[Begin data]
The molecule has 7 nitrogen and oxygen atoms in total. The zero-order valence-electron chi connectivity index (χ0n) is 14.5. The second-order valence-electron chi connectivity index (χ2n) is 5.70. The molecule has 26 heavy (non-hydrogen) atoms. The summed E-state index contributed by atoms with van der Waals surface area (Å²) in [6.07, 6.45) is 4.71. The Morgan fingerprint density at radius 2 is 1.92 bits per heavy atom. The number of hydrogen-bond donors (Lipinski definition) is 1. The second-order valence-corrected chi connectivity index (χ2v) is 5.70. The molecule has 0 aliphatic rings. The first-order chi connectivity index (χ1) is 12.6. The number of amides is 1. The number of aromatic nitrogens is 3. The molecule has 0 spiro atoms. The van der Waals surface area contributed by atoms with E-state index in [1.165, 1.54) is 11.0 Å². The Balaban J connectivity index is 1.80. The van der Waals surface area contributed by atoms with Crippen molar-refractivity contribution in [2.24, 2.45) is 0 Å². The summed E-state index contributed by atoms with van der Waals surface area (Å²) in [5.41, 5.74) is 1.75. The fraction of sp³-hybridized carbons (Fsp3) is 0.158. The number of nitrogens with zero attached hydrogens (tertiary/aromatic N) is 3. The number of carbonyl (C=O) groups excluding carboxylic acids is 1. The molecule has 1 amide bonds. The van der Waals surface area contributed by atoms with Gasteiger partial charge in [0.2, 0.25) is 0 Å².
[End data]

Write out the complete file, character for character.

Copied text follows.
The molecule has 7 nitrogen and oxygen atoms in total. The zero-order valence-electron chi connectivity index (χ0n) is 14.5. The second-order valence-electron chi connectivity index (χ2n) is 5.70. The molecule has 26 heavy (non-hydrogen) atoms. The summed E-state index contributed by atoms with van der Waals surface area (Å²) in [6.07, 6.45) is 4.71. The Morgan fingerprint density at radius 2 is 1.92 bits per heavy atom. The number of hydrogen-bond donors (Lipinski definition) is 1. The second-order valence-corrected chi connectivity index (χ2v) is 5.70. The molecule has 0 aliphatic rings. The first-order chi connectivity index (χ1) is 12.6. The number of amides is 1. The number of aromatic nitrogens is 3. The molecule has 0 spiro atoms. The van der Waals surface area contributed by atoms with E-state index in [1.165, 1.54) is 11.0 Å². The Balaban J connectivity index is 1.80. The van der Waals surface area contributed by atoms with Crippen molar-refractivity contribution in [2.24, 2.45) is 0 Å². The summed E-state index contributed by atoms with van der Waals surface area (Å²) in [5.41, 5.74) is 1.75. The fraction of sp³-hybridized carbons (Fsp3) is 0.158. The number of nitrogens with zero attached hydrogens (tertiary/aromatic N) is 3. The number of carbonyl (C=O) groups excluding carboxylic acids is 1. The molecule has 1 amide bonds. The van der Waals surface area contributed by atoms with Gasteiger partial charge in [0.2, 0.25) is 0 Å².